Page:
Mar 29, 2022
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UK weekly footfall rises in sunshine, but 'normal' figures still a long way off

Mar 29, 2022

UK footfall may still be down compared to the pre-pandemic period, but in the latest week, it saw a major improvement compared to the previous seven days, offering hope that the upturn can continue.

Photo: Sandra Halliday

Two separate sets of figures showed a week-on-week improvement in visitor traffic to retail destinations.

Ipsos said that across the UK, footfall in the week ending March 27 was up 8.2% compared to the previous week, although it was down 19.7% on 2019. Towns continued to outperform cities with an improvement of 10.5% in the former and only 5.5% in the latter. It means that cities continue to be the biggest casualties post-pandemic and they’re still down 20.8% compared to the same week in 2019.

Ipsos also said that high streets improved by 11.6% week on week, while retail parks were up 7.5% and shopping centres up 11.6%.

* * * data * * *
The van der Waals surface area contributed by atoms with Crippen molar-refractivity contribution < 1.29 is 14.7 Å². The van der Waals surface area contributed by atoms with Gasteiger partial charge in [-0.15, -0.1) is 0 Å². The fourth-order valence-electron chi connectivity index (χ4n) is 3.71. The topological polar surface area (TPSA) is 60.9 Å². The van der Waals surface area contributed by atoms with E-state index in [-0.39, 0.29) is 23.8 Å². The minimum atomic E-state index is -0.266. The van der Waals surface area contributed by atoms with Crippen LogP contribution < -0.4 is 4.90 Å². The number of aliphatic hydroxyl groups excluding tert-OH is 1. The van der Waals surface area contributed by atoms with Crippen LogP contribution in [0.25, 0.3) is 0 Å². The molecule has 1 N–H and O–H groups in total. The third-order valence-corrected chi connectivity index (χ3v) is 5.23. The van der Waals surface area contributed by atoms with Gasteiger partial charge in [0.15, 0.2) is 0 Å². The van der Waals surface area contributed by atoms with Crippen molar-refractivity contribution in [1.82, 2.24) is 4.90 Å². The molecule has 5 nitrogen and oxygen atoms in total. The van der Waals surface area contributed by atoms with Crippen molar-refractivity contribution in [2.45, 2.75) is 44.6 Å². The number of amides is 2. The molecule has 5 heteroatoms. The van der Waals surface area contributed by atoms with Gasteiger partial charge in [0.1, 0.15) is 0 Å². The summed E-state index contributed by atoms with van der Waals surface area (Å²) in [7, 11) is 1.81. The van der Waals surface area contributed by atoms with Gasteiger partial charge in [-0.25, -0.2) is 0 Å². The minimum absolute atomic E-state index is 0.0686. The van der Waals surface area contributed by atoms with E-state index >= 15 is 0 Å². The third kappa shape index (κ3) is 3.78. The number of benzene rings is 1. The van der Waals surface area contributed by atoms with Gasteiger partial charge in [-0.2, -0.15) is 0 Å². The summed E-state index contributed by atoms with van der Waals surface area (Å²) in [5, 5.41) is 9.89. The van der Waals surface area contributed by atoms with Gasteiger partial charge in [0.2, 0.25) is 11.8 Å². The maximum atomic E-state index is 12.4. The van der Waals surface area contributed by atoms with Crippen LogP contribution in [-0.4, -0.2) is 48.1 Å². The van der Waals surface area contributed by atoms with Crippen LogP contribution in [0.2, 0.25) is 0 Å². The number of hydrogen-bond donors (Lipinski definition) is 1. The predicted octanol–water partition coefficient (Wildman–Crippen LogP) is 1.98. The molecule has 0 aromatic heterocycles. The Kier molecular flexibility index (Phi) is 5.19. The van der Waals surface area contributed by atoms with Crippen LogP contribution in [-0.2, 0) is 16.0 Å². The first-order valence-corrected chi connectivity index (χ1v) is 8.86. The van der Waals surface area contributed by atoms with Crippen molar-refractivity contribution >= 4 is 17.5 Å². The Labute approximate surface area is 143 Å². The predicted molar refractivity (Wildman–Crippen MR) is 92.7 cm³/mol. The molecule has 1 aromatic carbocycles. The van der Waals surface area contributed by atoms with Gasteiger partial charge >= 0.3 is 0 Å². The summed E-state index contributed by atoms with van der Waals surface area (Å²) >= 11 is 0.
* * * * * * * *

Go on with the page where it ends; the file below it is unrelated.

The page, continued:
The figures from Springboard were similar with football down 15.7% compared to 2019 but rising 7.8% compared to the previous week, helped by good weather.

Again, all three destinations improved week on week with a 9.8% rise in high streets, 5.8% in retail parks and 5.5% in shopping centres.

It's perhaps no surprise that the sunny weather meant the biggest uplift was in coastal towns, which rose 16.6%. Meanwhile, Central London was up 8%, which was just short of the 8.1% achieved by other regional cities.

It's unclear when footfall as a whole might actually get back to the same level it was at before the pandemic (or even beat it), but the absence of international tourists is clearly still having an effect. They've started to return to the UK but still aren't coming in numbers as large as we saw in 2019.

And of course, there's been a huge behavioural change in the past couple of years with many consumers who previously hadn't shopped online now doing so regularly.

That's an ongoing challenge for physical retail and suggests that getting back to what we might see as ‘normal’ footfall figures might take longer than the retail sector would hope.

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